A painting hanging on the wall in an art gallery tells one story. What lies beneath its surface may tell quite another.
Often in a Rembrandt, a Vermeer, a Leonardo, a Van Eyck, or any other great masterpiece of western art, the layers of paint are covered with varnish, sometimes several coats applied at different times over their history. The varnish was originally applied to protect the paint underneath and make the colors appear more vivid, but over the centuries it can degrade. Conservators carefully clean off the old varnish and replace it with new, but to do this safely it is useful to understand the materials and structure of the painting beneath the surface. Conservation scientists can glean this information by analyzing the hidden layers of paint and varnish.
Now, researchers from Nottingham Trent University’s School of Science and Technology have partnered with the National Gallery in London to develop an instrument capable of non-invasively capturing subsurface details from artwork at a high resolution. Their setup, published in an Optics Express paper, will allow conservators and conservation scientists to more effectively peek beneath the surface of paintings and artifacts to learn not only how the artist built up the original composition, but also what coatings have been applied to it over the years.
Traditionally, analyzing the layers of a painting requires taking a very small physical sample — usually around a quarter of a millimeter across — to view under a microscope. The technique provides a cross-section of the painting’s layers, which can be imaged at high resolution and analyzed to gain detailed information on the chemical composition of the paint, but does involve removing some original paint, even if only a very tiny amount. When studying valuable masterpieces, conservation scientists must therefore sample very selectively from already-damaged areas, often only taking a few minute samples from a large canvas.
More recently, researchers have begun to use non-invasive imaging techniques to study paintings and other historical artifacts. For example, Optical Coherence Tomography (OCT) was originally developed for medical imaging but has also been applied to art conservation. Because it uses a beam of light to scan the intact painting without removing physical samples, OCT allows researchers to analyze the painting more extensively. However, the spatial resolution of commercially-available OCT setups is not high enough to fully map the fine layers of paint and varnish.
The Nottingham Trent University researchers gave OCT an upgrade. “We’re trying to see how far we can go with non-invasive techniques. We wanted to reach the kind of resolution that conventional destructive techniques have reached,” explained Haida Liang, who led the project.
In OCT, a beam of light is split: half is directed towards the sample, and the other half is sent to a reference mirror. The light scatters off both of these surfaces. By measuring the combined signal, which effectively compares the returned light from the sample versus the reference, the apparatus can determine how far into the sample the light penetrated. By repeating this procedure many times across an area, researchers can build up a cross-sectional map of the painting.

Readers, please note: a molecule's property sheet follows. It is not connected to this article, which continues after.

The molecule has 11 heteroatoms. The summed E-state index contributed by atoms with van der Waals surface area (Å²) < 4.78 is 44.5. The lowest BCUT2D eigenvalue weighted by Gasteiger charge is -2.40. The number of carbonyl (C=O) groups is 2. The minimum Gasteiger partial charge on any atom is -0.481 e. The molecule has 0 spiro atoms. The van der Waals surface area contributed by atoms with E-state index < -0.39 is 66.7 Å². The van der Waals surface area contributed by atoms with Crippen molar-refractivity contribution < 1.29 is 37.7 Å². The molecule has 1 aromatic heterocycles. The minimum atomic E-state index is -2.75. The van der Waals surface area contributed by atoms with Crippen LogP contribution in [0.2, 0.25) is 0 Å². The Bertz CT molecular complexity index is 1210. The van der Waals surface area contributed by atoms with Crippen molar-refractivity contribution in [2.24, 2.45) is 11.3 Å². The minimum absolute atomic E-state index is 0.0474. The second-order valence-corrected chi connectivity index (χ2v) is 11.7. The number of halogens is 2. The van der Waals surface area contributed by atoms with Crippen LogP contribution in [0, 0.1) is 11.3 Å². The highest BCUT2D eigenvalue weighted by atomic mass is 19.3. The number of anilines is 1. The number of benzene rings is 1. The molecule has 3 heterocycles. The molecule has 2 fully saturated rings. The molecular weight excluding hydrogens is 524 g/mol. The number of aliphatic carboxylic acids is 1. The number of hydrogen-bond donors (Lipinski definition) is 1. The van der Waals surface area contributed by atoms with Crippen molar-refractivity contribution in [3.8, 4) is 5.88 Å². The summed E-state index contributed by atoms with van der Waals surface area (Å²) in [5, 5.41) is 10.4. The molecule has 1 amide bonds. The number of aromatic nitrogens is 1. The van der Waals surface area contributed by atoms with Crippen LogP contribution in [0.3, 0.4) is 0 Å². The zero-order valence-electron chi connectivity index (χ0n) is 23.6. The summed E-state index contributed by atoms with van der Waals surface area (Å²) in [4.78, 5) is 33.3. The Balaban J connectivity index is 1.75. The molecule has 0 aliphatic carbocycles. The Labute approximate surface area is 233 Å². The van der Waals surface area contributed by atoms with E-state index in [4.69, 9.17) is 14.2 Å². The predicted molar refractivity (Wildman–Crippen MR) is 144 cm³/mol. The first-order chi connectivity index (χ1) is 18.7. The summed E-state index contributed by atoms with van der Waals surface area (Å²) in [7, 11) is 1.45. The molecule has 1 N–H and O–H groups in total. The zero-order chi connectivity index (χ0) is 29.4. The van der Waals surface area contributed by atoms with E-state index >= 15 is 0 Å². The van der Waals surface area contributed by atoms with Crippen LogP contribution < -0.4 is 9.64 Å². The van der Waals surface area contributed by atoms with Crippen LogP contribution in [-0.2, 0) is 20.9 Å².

Liang and her colleagues used a broadband laser-like light source — a concentrated beam of light containing a wide range of frequencies. The wider frequency range allows for more precise data collection, but such light sources were not commercially available until recently.
Along with a few other modifications, the addition of the broadband light source enabled the apparatus to scan the painting at a higher resolution. When tested on a late 16th-century copy of a Raphael painting, housed at the National Gallery in London, it performed as well as traditional invasive imaging techniques.
“We are able to not only match the resolution but also to see some of the layer structures with better contrast. That’s because OCT is particularly sensitive to changes in refractive index,” said Liang. In some places, the ultra-high resolution OCT setup identified varnish layers that were almost indistinguishable from each other under the microscope.
Eventually, the researchers plan to make their instrument available to other art institutions. It could also be useful for analyzing historical manuscripts, which cannot be physically sampled in the same way that paintings can.
In a parallel paper recently published in Optics Express, the researchers also improved the depth into the painting that their apparatus can scan. The two goals are somewhat at odds: using a longer wavelength light source could enhance the penetration depth, but shorter wavelength light (as used in their current setup) provides the best resolution.
“The next challenge is perhaps to be able to do that in one instrument, as well as to extract chemical information from different layers,” said Liang.
Here are links to and citations for the two recent papers published by Liang and her team,
Ultra-high resolution Fourier domain optical coherence tomography for old master paintings by C. S. Cheung, M. Spring, and H. Liang. Optics Express, Vol. 23, Issue 8, pp. 10145-10157 (2015) http://dx.doi.org/10.1364/OE.23.010145
High resolution Fourier domain optical coherence tomography in the 2 μm wavelength range using a broadband supercontinuum source by C. S. Cheung, J. M. O. Daniel, M. Tokurakawa, W. A. Clarkson, and H. Liang. Optics Express, Vol. 23, Issue 3, pp. 1992-2001 (2015) http://dx.doi.org/10.1364/OE.23.001992
Both papers are open access.